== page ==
As we continue this month with the history of hair; the next segment will be the Middle Ages which would roughly be from the fall of the Roman Empire to the beginning of the fifteenth century. Unfortunately, there is not a lot of information regarding the hair styles from this long period, the reason being is that printing was not yet invented, and the arts were not flourishing. Most of the information obtained by scholars have been taken from paintings, sculptures, glass windows, mosaics, and carvings. Since there is limited information and a vast period I will be focusing at the beginning of the Middle Ages to roughly the tenth century.
Let’s begin with The Barbarians, this term is usually applied for any uncivilized people, these people would be the early Goths, Saxon and Gauls, the tendency with all these groups were to wear very long mustaches with no beard, however the facial hair did vary from tribes and traditions, for example the Goth priests would have a shaved face and some of the Celtic warriors would have a clean face, it would depend on the tradition, tribe, and also specific era. Although most Celtics were known to have long beards, mustaches, or both.
When we usually think of a Barbarian we may think of them having messy and unkept, long dirty, unmanaged hair, this stereotype maybe true in some cases, however each tribe had their own customs like I mentioned earlier and sometimes they would change their customs when coming in contact with other tribes. According to Diodorus Siculus (a historian, 90 BC-30BC), the ancient Gauls would wash their hair with a lixivium made from chalk, pushing their hair back from the forehead, over the crown, and let the hair cascade down their backs. The Barbarians did not use oils and comb their hair with perfumes, but they still took a great amount of pride in their appearance, it is even said (according to some barbaric tribes) that washing the hair was a taboo and offensive to the protective spirit of the head.
The Gaulish are reported to have sometimes dyed their hair bright red with goats’ grease and ashes of beech timber, they also would bleach the hair out with lime water and wear it long like the horse’s mane, but the Anglo Saxons took it one step further. The Anglo-Saxons seemed to have favored the color blue, according to various drawings the Anglo-Saxons seemed to enjoy hair that was colored green, orange, and a deep rich blue. There are contemporary reports that the Saxons did have blue hair, but the question is whether the writers of the reports saw people with blue hair or just drawings. Since we’re on the topic of hair color, during this time it is well known that the Germans colored their hair with red which they wore very long.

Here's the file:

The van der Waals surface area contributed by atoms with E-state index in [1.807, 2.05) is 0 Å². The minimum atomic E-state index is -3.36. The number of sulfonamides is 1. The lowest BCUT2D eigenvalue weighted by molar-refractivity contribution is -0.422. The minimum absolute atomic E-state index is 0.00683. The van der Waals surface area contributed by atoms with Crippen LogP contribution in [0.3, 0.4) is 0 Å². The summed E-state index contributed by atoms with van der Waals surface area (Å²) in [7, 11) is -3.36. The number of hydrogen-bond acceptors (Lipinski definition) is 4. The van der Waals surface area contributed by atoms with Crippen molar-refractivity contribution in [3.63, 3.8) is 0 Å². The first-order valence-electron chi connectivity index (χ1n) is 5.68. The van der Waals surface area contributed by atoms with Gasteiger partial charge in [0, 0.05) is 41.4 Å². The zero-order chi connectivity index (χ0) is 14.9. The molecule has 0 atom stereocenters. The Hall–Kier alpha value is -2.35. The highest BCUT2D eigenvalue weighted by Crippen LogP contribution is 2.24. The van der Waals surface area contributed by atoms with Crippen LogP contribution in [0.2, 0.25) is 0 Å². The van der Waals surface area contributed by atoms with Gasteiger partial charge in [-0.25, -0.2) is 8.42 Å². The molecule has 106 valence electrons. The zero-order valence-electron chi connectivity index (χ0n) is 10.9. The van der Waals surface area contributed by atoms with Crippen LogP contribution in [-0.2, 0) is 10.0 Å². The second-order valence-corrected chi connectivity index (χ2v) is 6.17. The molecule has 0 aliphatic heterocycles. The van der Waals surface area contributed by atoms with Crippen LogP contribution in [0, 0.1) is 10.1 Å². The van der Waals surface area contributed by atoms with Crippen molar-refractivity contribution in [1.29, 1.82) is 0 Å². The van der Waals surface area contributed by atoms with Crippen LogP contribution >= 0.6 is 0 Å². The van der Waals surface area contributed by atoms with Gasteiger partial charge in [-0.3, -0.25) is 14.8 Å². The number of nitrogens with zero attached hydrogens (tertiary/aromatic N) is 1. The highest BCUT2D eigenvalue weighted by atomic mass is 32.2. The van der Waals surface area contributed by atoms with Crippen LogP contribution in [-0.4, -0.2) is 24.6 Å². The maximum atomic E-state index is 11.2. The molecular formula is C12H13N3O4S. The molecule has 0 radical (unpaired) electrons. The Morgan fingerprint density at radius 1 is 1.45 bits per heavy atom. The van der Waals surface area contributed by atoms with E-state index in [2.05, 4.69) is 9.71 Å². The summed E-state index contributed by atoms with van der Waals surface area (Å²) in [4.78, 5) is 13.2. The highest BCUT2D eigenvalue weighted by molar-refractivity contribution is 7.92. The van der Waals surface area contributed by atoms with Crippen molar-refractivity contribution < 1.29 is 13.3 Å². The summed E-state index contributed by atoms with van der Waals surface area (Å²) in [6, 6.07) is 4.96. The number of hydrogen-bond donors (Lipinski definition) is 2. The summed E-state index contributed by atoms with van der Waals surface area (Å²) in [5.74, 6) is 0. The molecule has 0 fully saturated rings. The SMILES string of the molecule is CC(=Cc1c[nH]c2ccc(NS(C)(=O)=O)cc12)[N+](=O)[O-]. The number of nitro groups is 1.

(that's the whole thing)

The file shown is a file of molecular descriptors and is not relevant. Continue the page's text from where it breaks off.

In France for a long time it was only the King who would wear long hair and have a long beard, others would have to shave their heads and their faces to show that they were a subservient to the king. Now if the son of the king was to cut off his hair it would be an act to exclude him from his right to take the crown, reducing him to a common subject, but giving them a wig with flowing hair would restore them to their state to take the crown. Being bald and beardless was not always the standard for the Franks, as their powers and social status became more considerable by the contrasts of wealth and poverty the beards and hair became a sign of liberty and authority. With the freemen growing a small amount of hair above their upper lip, it began to spread, until around the sixth century were the only beardless and hairless people were the slaves.
There are so many variations and examples of all the small variations of facial hair, hair color, and hair styles during this time period it is no wonder that in movies and TV shows you see so many different styles represented. If you would like to see more examples or read up more on the Middle Age hair styles check out the book, Fashion in Hair The first five thousand years by Richard Corson, this is the text I am using as my main source of information for this month.
Until next week,
Corson, R. (2012). Fashions in hair: The first five thousand years. London: Peter Owen. (p 90-95)
THE GEOGRAPHY OF HAIR
The Geography of Hair is devoted to share experiences and stories in cosmetology and how it has affected people, myself, or us as a society.